1. re: Veggo

                      Veggo, in florida Tilapia are called nile perch and although they feed on aquatic veggitation they can be caught on a hook by tricking them.

                      1. re: FishingFool

                        Fishing fool,
                        I am sad to report that Veggo passed away several months ago, He lived in Sw Florida and I had the fortune of having dinner with Veggo and some mutual friends, He will be missed by all of us who appreciated interesting foods, places, and people.

                  2. Alright, hers's a basic rundown. I've caught them all.

                    Snook is about as good as fish gets. Very firm and very white. It does not grill well. You can't buy it, you have to catch it or know someone who does.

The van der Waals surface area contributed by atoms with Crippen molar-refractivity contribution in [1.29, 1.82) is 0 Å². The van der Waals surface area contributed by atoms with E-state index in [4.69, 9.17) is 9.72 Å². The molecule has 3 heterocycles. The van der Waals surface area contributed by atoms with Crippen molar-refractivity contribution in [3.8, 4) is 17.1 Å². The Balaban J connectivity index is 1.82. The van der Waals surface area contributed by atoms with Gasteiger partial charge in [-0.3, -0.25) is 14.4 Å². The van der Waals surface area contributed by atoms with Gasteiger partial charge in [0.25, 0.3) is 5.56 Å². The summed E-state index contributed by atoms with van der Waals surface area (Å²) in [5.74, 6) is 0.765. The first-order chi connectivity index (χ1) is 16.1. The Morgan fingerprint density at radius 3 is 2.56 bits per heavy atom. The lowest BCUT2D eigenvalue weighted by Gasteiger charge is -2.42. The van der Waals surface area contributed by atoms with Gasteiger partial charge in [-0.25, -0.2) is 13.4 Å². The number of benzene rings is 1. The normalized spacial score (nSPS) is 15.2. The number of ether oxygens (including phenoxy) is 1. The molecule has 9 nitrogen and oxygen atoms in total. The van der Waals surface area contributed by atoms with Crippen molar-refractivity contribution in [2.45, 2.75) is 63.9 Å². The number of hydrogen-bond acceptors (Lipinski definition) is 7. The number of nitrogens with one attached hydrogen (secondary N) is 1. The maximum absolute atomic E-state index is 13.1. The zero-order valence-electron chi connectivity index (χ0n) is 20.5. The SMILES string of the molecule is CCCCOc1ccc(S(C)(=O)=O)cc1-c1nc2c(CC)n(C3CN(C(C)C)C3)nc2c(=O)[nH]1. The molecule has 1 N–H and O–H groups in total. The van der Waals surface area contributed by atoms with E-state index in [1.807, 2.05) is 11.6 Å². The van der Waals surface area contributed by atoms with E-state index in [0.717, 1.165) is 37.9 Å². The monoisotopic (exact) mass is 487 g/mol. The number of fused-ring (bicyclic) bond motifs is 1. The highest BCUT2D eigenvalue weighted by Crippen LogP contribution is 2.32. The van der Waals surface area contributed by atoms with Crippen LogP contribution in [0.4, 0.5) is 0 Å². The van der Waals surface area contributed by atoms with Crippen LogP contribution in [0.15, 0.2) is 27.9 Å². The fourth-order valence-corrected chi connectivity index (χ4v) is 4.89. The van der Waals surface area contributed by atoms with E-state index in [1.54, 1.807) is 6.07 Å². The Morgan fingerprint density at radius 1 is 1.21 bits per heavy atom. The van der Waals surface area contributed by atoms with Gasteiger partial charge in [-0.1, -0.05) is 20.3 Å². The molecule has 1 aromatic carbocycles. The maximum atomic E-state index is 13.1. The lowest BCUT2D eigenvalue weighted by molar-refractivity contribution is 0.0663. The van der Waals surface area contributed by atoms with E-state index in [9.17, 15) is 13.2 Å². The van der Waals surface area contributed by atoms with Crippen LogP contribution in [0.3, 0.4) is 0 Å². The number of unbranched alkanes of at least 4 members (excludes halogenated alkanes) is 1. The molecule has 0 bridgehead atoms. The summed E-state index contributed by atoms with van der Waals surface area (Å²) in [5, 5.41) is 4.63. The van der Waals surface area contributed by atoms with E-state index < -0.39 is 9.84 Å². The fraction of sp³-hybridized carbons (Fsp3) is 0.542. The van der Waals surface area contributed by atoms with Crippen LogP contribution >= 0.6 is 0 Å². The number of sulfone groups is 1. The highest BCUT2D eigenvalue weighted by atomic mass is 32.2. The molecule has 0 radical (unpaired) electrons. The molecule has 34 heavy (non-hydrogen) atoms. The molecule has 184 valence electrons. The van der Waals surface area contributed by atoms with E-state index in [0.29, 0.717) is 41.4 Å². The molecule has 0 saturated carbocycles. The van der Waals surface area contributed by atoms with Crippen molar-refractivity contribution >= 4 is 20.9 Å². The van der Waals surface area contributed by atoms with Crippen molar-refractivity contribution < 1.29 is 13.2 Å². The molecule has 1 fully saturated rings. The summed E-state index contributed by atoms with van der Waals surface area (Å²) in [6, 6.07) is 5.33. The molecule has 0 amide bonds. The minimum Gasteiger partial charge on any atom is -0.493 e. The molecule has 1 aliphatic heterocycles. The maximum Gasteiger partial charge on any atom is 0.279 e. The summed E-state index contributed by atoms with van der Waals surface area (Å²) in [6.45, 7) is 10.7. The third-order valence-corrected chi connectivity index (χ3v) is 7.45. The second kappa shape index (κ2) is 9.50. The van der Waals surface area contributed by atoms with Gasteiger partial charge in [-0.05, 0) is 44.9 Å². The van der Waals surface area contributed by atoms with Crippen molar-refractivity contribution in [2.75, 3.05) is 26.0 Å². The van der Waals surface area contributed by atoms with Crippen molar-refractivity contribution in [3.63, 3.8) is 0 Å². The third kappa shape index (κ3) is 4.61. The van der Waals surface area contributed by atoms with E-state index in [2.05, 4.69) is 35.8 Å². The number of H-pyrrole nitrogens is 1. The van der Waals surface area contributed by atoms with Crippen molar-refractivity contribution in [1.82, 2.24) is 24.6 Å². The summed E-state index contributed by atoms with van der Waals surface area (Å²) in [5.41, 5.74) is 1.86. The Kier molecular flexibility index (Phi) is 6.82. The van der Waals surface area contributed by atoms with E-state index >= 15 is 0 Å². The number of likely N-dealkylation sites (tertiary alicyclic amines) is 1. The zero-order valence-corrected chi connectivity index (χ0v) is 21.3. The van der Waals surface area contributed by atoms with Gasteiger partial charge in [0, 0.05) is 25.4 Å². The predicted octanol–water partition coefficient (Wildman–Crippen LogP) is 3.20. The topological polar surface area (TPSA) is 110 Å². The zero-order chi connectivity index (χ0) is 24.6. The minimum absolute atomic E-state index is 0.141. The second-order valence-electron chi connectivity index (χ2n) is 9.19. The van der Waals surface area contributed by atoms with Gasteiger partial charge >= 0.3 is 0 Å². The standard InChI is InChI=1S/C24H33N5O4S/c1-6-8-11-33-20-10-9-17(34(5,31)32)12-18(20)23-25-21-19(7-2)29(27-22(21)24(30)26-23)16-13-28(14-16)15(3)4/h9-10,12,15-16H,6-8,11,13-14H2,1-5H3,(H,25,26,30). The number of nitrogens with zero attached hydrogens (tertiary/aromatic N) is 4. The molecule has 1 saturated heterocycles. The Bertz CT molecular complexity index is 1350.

Cobia is a wondeful firm fish. You can cook it most any way.

                    Pompano is high on the list. It has a very high fat content. There are a million Pompano recipes.

                    Grouper is very firm flesh. It does not grill well. There is a problem with counterfeit grouper, but if you buy it in a fishmarket you should be able to look it in the eye. Don't buy grouper unless you can see the whole fish.

                    Snappers are very good. Especially the big red ones, but they are all good and plentiful. You can cook themmost any old way.

                    Mackeral are oily and not very firm. They are good to eat so long as you eat them within 36 hours of catching them. They don't freeze well. Unless you caught the mackeral, or know who did, don't eat it.

                    Seatrout are pretty good to eat, and pretty versatile. They are a little stronger tasting than snook, snappers or grouper.

                    Sheephead are very good. Alot like snapper.

                    Wahoo has a very firm texture with flesh in tight concentric rings like a tuna. It looks like a mackeral but the flesh is totally different. It can dry out fast during cooking.